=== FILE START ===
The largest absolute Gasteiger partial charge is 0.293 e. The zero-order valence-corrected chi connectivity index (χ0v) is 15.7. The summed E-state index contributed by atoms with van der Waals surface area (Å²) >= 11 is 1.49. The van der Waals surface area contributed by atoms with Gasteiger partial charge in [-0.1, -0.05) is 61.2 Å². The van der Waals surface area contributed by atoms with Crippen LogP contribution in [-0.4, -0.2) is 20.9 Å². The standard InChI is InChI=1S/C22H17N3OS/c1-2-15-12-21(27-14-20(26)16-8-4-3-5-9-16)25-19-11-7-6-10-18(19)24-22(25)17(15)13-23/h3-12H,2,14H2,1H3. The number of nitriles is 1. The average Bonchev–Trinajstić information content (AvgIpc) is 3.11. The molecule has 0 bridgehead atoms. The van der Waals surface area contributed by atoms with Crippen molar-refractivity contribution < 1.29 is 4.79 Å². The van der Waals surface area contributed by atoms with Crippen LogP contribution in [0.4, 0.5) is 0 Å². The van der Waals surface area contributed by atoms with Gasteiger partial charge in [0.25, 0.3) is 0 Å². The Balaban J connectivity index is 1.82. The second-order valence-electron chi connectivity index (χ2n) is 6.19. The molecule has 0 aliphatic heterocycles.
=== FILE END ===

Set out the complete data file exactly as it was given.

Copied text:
The largest absolute Gasteiger partial charge is 0.293 e. The zero-order valence-corrected chi connectivity index (χ0v) is 15.7. The summed E-state index contributed by atoms with van der Waals surface area (Å²) >= 11 is 1.49. The van der Waals surface area contributed by atoms with Gasteiger partial charge in [-0.1, -0.05) is 61.2 Å². The van der Waals surface area contributed by atoms with Crippen LogP contribution in [-0.4, -0.2) is 20.9 Å². The standard InChI is InChI=1S/C22H17N3OS/c1-2-15-12-21(27-14-20(26)16-8-4-3-5-9-16)25-19-11-7-6-10-18(19)24-22(25)17(15)13-23/h3-12H,2,14H2,1H3. The number of nitriles is 1. The average Bonchev–Trinajstić information content (AvgIpc) is 3.11. The molecule has 0 bridgehead atoms. The van der Waals surface area contributed by atoms with Crippen molar-refractivity contribution < 1.29 is 4.79 Å². The van der Waals surface area contributed by atoms with Crippen LogP contribution in [0.4, 0.5) is 0 Å². The van der Waals surface area contributed by atoms with Gasteiger partial charge in [0.25, 0.3) is 0 Å². The Balaban J connectivity index is 1.82. The second-order valence-electron chi connectivity index (χ2n) is 6.19. The molecule has 0 aliphatic heterocycles.